Oil Futures Slide on Recession Fears, Weak Fuel Demand

Liubov Georges
By  Liubov Georges , DTN Energy Reporter

WASHINGTON (DTN) -- New York Mercantile Exchange oil futures and Brent crude traded on the Intercontinental Exchange fell for a second straight session on Wednesday. The losses came as investors repriced the likelihood of a U.S. recession sparked by comments from Federal Reserve Chairman Jerome Powell addressing the need for higher interest rates to slow down a hot labor market, while weaker demand for middle distillates suggests the manufacturing sector of the economy has already fallen into recession.

U.S. demand for middle distillates, which closely correlates with industrial activity, eroded by a full 1 million barrels per day (bpd) below the comparable 2022 consumption rate to 3.514 million bpd -- the lowest consumption rate since the holiday week of Dec. 29. Distillate fuel consumption on a four-week average basis is 15% or 645,000 bpd below the year-ago demand pace at 3.753 million bpd. This continues to speak to what macroeconomic data suggests is an outright recession in U.S. industrial and manufacturing activity.

The recent data revealed business activity in the manufacturing sector remained in contraction for a fourth straight month in February, with the headline index falling to its lowest level since May 2020 -- when the U.S. economy was in COVID-19 lockdown.

Against this backdrop, comments from Powell, who signaled this week that the central bank is prepared to speed up the pace and scope of rate hikes to cool stubborn inflation, have reignited fears over a widespread recession.

Wednesday's economic data showed the labor market has yet to cool off, with job openings falling less than expected in January and February's ADP private payroll report also coming in stronger than anticipated.

"The Fed right now should have the door wide open to a 50-basis-point move in March," former U.S. Treasury Secretary Larry Summers told Bloomberg. "A reasonable assessment of where the Fed is would say that they have not been this far behind the curve for a year or so."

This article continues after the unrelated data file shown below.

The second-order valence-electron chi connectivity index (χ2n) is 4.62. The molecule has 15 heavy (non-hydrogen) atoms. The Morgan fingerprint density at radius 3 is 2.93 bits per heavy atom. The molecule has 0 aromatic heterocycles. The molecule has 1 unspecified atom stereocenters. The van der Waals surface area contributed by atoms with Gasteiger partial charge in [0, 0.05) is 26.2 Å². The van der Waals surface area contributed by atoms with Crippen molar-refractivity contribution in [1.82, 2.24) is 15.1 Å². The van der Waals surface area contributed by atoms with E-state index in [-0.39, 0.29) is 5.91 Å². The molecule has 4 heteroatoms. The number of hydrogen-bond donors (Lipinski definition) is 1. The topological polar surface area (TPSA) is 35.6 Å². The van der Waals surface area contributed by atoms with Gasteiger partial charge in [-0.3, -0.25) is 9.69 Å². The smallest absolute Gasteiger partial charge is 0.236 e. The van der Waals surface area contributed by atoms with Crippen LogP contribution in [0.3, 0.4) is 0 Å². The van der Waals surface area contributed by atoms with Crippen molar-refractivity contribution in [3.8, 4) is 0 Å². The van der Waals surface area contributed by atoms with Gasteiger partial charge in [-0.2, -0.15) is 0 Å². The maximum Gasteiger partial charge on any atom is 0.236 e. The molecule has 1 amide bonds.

The Federal Open Market Committee will meet for a two-day policy meeting on March 21-22 to decide on its next rate move. More than 70% of investors anticipate the FOMC will lift the federal funds rate by 50 basis points during the meeting, up from 30% seen only a week ago. What's more, markets raised the expected peak rate, known as the terminal rate, to a 5.5% to 5.75% target range to be reached as early as June, implying a full 1% increase in the key overnight borrowing rate for banks between now and the FOMC's June 14 meeting.

Although inflation has slowed in recent months from a peak of 9.1% mid-summer 2022 to 6.4% in January, it's still far above the Fed's 2% target, and Powell and other Fed officials have cautioned that disinflation will be bumpy and there is a long "way to go." What is more troubling, inflationary pressures have partially reversed the downtrend at the start of the year, with consumer spending remaining strong and the job market adding a staggering 572,00 new jobs.

At settlement, West Texas Intermediate futures for April delivery declined $0.92 to $76.66 per barrel (bbl), and the international crude benchmark Brent contract with May delivery dropped back to $82.66 per bbl, down $0.63. NYMEX RBOB April futures fell $0.0118 to $2.6889 per gallon, and ULSD April futures lost $0.0556 to $2.7419 per gallon.

Liubov Georges can be reached at liubov.georges@dtn.com

Liubov Georges